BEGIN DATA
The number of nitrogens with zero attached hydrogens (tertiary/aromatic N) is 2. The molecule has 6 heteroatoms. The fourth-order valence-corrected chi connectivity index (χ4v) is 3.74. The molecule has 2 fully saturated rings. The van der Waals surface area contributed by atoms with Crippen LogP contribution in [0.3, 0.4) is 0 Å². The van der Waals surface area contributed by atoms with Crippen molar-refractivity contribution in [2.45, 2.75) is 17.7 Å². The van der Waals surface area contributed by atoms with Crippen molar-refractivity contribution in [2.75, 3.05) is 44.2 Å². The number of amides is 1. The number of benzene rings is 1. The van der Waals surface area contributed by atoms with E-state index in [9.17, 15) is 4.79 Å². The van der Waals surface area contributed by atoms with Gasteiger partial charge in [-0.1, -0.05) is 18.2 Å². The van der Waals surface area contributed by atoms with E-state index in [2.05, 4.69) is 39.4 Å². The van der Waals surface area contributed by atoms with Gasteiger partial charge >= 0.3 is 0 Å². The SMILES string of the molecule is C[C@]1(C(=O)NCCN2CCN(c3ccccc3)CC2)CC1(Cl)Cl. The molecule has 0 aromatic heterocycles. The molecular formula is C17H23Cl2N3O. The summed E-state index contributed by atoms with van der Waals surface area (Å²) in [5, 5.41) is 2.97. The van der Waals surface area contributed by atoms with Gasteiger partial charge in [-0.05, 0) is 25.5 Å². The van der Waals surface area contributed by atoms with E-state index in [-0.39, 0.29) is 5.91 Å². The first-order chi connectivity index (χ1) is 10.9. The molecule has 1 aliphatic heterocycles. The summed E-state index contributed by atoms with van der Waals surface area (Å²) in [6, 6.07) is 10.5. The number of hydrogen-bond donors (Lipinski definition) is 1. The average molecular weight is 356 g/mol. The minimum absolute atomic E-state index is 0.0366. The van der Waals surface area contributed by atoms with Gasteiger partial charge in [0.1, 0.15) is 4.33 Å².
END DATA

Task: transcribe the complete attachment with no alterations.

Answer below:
The number of nitrogens with zero attached hydrogens (tertiary/aromatic N) is 2. The molecule has 6 heteroatoms. The fourth-order valence-corrected chi connectivity index (χ4v) is 3.74. The molecule has 2 fully saturated rings. The van der Waals surface area contributed by atoms with Crippen LogP contribution in [0.3, 0.4) is 0 Å². The van der Waals surface area contributed by atoms with Crippen molar-refractivity contribution in [2.45, 2.75) is 17.7 Å². The van der Waals surface area contributed by atoms with Crippen molar-refractivity contribution in [2.75, 3.05) is 44.2 Å². The number of amides is 1. The number of benzene rings is 1. The van der Waals surface area contributed by atoms with E-state index in [9.17, 15) is 4.79 Å². The van der Waals surface area contributed by atoms with Gasteiger partial charge in [-0.1, -0.05) is 18.2 Å². The van der Waals surface area contributed by atoms with E-state index in [2.05, 4.69) is 39.4 Å². The van der Waals surface area contributed by atoms with Gasteiger partial charge >= 0.3 is 0 Å². The SMILES string of the molecule is C[C@]1(C(=O)NCCN2CCN(c3ccccc3)CC2)CC1(Cl)Cl. The molecule has 0 aromatic heterocycles. The molecular formula is C17H23Cl2N3O. The summed E-state index contributed by atoms with van der Waals surface area (Å²) in [5, 5.41) is 2.97. The van der Waals surface area contributed by atoms with Gasteiger partial charge in [-0.05, 0) is 25.5 Å². The van der Waals surface area contributed by atoms with E-state index in [-0.39, 0.29) is 5.91 Å². The first-order chi connectivity index (χ1) is 10.9. The molecule has 1 aliphatic heterocycles. The summed E-state index contributed by atoms with van der Waals surface area (Å²) in [6, 6.07) is 10.5. The number of hydrogen-bond donors (Lipinski definition) is 1. The average molecular weight is 356 g/mol. The minimum absolute atomic E-state index is 0.0366. The van der Waals surface area contributed by atoms with Gasteiger partial charge in [0.1, 0.15) is 4.33 Å².